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Mexico could beat U.S. in trade war, but would be a 'pyrrhic' victory -president

Credit: REUTERS/Jorge Duenes

Mexico could win a trade war with the United States but it is a war Mexico doesn't want because it would take too heavy a toll, Mexican President Andres Manuel Lopez Obrador said on Monday.

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MEXICO CITY, June 17 (Reuters) - Mexico could win a trade war with the United States but it is a war Mexico doesn't want because it would take too heavy a toll, Mexican President Andres Manuel Lopez Obrador said on Monday.

Lopez Obrador spoke at an event with military officials in the Mexican capital where he sketched out plans to deploy members of a newly created National Guard to better enforce the border with Guatemala in a bid to make good on a migration deal he made earlier this month with U.S. President Donald Trump.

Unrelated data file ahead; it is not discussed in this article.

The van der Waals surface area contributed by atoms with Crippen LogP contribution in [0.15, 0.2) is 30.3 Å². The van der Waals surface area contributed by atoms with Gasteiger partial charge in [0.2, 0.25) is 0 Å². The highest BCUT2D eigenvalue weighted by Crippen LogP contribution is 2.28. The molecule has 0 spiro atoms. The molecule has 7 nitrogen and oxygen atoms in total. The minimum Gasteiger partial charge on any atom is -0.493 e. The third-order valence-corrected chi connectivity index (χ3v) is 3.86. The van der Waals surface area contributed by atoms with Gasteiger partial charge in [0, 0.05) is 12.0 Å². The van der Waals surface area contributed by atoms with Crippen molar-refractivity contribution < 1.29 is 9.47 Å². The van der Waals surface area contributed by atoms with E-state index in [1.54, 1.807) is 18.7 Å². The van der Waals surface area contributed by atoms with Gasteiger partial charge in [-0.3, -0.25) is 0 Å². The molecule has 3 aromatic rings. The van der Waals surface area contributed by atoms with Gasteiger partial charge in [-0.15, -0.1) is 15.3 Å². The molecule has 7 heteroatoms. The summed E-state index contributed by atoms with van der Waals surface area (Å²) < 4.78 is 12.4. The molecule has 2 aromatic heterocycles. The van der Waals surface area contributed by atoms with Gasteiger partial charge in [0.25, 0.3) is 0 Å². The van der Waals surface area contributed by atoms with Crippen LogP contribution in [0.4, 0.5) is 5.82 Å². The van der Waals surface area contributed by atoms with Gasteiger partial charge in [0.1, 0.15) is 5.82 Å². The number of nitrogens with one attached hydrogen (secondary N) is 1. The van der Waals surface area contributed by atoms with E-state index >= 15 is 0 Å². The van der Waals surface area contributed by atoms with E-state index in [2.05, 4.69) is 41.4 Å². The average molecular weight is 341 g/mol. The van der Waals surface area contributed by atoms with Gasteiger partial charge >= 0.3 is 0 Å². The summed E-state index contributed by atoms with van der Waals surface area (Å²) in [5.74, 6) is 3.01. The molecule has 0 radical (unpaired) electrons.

Lopez Obrador said the deal was positive because it removed Trump's threat of across-the-board tariffs on Mexican exports to the United States if Mexico's government did not significantly reduce the flow of U.S.-bound asylum seekers.

But in a rare instance of chest-thumping for the Mexican president, who has consistently sought to lower tensions with Trump, Lopez Obrador insisted Mexico could come out on top of such a trade conflict with its northern neighbor.

"We're going to have good results (with the National Guard deployment) and this moves us away from the threat of the start of a trade war that isn't advisable, because we could win it, but we don't want the war," Lopez Obrador said.

The migration deal Mexico struck on June 7 with the United States commits the Mexican government to contain the numbers of mostly Central American migrants within 45 days. If Trump determines that Mexico's efforts are insufficient, he has said he would consider reviving the tariff threat.

Lopez Obrador did not mention the deadline or offer details on how he would reduce migrant numbers, but he said a trade war with the United States would be economically damaging.

"It would be like winning a pyrrhic battle," he said, "where you win, but many things are left on the field, your strength very much weakened despite the victory."

(Reporting by David Alire Garcia Editing by Dave Graham and Leslie Adler)

((david.aliregarcia@thomsonreuters.com; +52 55 5282 7151; Reuters Messaging: david.aliregarcia.thomsonreuters.com@reuters.net))

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